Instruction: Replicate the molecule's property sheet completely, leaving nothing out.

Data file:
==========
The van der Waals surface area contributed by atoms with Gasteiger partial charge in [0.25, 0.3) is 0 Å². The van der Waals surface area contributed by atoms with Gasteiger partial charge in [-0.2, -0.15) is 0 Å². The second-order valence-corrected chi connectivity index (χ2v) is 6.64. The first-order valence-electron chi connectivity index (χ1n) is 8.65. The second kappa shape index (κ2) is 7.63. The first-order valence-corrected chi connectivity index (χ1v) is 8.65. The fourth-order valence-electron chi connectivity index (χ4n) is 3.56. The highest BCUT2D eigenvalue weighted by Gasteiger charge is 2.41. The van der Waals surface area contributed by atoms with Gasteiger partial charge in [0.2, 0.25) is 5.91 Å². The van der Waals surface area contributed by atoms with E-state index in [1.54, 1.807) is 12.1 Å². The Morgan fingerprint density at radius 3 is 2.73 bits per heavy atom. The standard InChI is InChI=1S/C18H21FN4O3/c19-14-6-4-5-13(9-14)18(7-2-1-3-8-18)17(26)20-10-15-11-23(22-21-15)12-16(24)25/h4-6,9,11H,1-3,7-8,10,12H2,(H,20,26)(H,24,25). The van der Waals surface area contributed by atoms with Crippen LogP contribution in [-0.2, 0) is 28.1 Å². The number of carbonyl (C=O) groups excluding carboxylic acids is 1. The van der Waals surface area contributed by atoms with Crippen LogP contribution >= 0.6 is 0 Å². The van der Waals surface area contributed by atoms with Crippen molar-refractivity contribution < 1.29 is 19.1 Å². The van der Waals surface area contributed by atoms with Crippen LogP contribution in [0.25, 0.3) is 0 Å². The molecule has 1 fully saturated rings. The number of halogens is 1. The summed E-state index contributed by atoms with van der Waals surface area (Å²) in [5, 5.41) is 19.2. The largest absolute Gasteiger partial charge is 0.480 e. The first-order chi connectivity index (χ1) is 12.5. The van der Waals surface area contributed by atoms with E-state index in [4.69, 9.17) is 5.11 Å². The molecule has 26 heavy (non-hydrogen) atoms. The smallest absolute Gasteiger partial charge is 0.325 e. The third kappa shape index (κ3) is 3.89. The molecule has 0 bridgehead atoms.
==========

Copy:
The van der Waals surface area contributed by atoms with Gasteiger partial charge in [0.25, 0.3) is 0 Å². The van der Waals surface area contributed by atoms with Gasteiger partial charge in [-0.2, -0.15) is 0 Å². The second-order valence-corrected chi connectivity index (χ2v) is 6.64. The first-order valence-electron chi connectivity index (χ1n) is 8.65. The second kappa shape index (κ2) is 7.63. The first-order valence-corrected chi connectivity index (χ1v) is 8.65. The fourth-order valence-electron chi connectivity index (χ4n) is 3.56. The highest BCUT2D eigenvalue weighted by Gasteiger charge is 2.41. The van der Waals surface area contributed by atoms with Gasteiger partial charge in [0.2, 0.25) is 5.91 Å². The van der Waals surface area contributed by atoms with E-state index in [1.54, 1.807) is 12.1 Å². The Morgan fingerprint density at radius 3 is 2.73 bits per heavy atom. The standard InChI is InChI=1S/C18H21FN4O3/c19-14-6-4-5-13(9-14)18(7-2-1-3-8-18)17(26)20-10-15-11-23(22-21-15)12-16(24)25/h4-6,9,11H,1-3,7-8,10,12H2,(H,20,26)(H,24,25). The van der Waals surface area contributed by atoms with Crippen LogP contribution in [-0.2, 0) is 28.1 Å². The number of carbonyl (C=O) groups excluding carboxylic acids is 1. The van der Waals surface area contributed by atoms with Crippen LogP contribution >= 0.6 is 0 Å². The van der Waals surface area contributed by atoms with Crippen molar-refractivity contribution < 1.29 is 19.1 Å². The van der Waals surface area contributed by atoms with Crippen LogP contribution in [0.25, 0.3) is 0 Å². The molecule has 1 fully saturated rings. The number of halogens is 1. The summed E-state index contributed by atoms with van der Waals surface area (Å²) in [5, 5.41) is 19.2. The largest absolute Gasteiger partial charge is 0.480 e. The first-order chi connectivity index (χ1) is 12.5. The van der Waals surface area contributed by atoms with E-state index in [4.69, 9.17) is 5.11 Å². The molecule has 26 heavy (non-hydrogen) atoms. The smallest absolute Gasteiger partial charge is 0.325 e. The third kappa shape index (κ3) is 3.89. The molecule has 0 bridgehead atoms.